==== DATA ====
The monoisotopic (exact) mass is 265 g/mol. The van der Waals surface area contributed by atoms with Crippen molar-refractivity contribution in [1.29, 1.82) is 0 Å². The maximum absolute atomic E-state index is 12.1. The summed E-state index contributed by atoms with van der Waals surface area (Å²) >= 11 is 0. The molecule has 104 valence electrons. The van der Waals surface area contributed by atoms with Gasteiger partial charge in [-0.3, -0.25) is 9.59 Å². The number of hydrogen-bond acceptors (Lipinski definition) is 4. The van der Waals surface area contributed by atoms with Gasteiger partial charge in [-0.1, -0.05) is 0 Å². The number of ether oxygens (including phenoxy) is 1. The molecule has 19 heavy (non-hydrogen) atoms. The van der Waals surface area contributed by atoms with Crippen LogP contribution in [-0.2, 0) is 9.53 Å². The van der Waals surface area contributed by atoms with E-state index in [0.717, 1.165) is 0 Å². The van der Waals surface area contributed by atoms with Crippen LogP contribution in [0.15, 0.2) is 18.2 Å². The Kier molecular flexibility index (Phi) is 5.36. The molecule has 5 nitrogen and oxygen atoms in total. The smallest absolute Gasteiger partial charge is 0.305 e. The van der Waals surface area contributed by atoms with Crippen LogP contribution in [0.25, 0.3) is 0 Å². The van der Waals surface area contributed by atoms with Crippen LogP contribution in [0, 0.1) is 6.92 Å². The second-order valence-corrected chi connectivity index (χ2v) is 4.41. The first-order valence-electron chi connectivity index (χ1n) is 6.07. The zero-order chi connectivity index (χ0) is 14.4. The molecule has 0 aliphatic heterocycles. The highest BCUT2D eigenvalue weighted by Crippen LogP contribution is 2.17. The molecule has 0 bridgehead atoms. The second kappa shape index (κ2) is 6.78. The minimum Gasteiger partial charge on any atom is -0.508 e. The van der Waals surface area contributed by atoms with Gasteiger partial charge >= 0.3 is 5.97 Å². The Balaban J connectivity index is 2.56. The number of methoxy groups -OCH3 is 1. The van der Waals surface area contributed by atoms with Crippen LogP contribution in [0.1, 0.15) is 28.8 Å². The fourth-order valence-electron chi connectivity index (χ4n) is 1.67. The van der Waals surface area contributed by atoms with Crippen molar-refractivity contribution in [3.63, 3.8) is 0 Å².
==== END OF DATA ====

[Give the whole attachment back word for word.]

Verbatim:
The monoisotopic (exact) mass is 265 g/mol. The van der Waals surface area contributed by atoms with Crippen molar-refractivity contribution in [1.29, 1.82) is 0 Å². The maximum absolute atomic E-state index is 12.1. The summed E-state index contributed by atoms with van der Waals surface area (Å²) >= 11 is 0. The molecule has 104 valence electrons. The van der Waals surface area contributed by atoms with Gasteiger partial charge in [-0.3, -0.25) is 9.59 Å². The number of hydrogen-bond acceptors (Lipinski definition) is 4. The van der Waals surface area contributed by atoms with Gasteiger partial charge in [-0.1, -0.05) is 0 Å². The number of ether oxygens (including phenoxy) is 1. The molecule has 19 heavy (non-hydrogen) atoms. The van der Waals surface area contributed by atoms with Crippen LogP contribution in [-0.2, 0) is 9.53 Å². The van der Waals surface area contributed by atoms with E-state index in [0.717, 1.165) is 0 Å². The van der Waals surface area contributed by atoms with Crippen LogP contribution in [0.15, 0.2) is 18.2 Å². The Kier molecular flexibility index (Phi) is 5.36. The molecule has 5 nitrogen and oxygen atoms in total. The smallest absolute Gasteiger partial charge is 0.305 e. The van der Waals surface area contributed by atoms with Crippen LogP contribution in [0.25, 0.3) is 0 Å². The van der Waals surface area contributed by atoms with Crippen LogP contribution in [0, 0.1) is 6.92 Å². The second-order valence-corrected chi connectivity index (χ2v) is 4.41. The first-order valence-electron chi connectivity index (χ1n) is 6.07. The zero-order chi connectivity index (χ0) is 14.4. The molecule has 0 aliphatic heterocycles. The highest BCUT2D eigenvalue weighted by Crippen LogP contribution is 2.17. The molecule has 0 bridgehead atoms. The second kappa shape index (κ2) is 6.78. The minimum Gasteiger partial charge on any atom is -0.508 e. The van der Waals surface area contributed by atoms with Gasteiger partial charge >= 0.3 is 5.97 Å². The Balaban J connectivity index is 2.56. The number of methoxy groups -OCH3 is 1. The van der Waals surface area contributed by atoms with Crippen LogP contribution in [0.1, 0.15) is 28.8 Å². The fourth-order valence-electron chi connectivity index (χ4n) is 1.67. The van der Waals surface area contributed by atoms with Crippen molar-refractivity contribution in [3.63, 3.8) is 0 Å².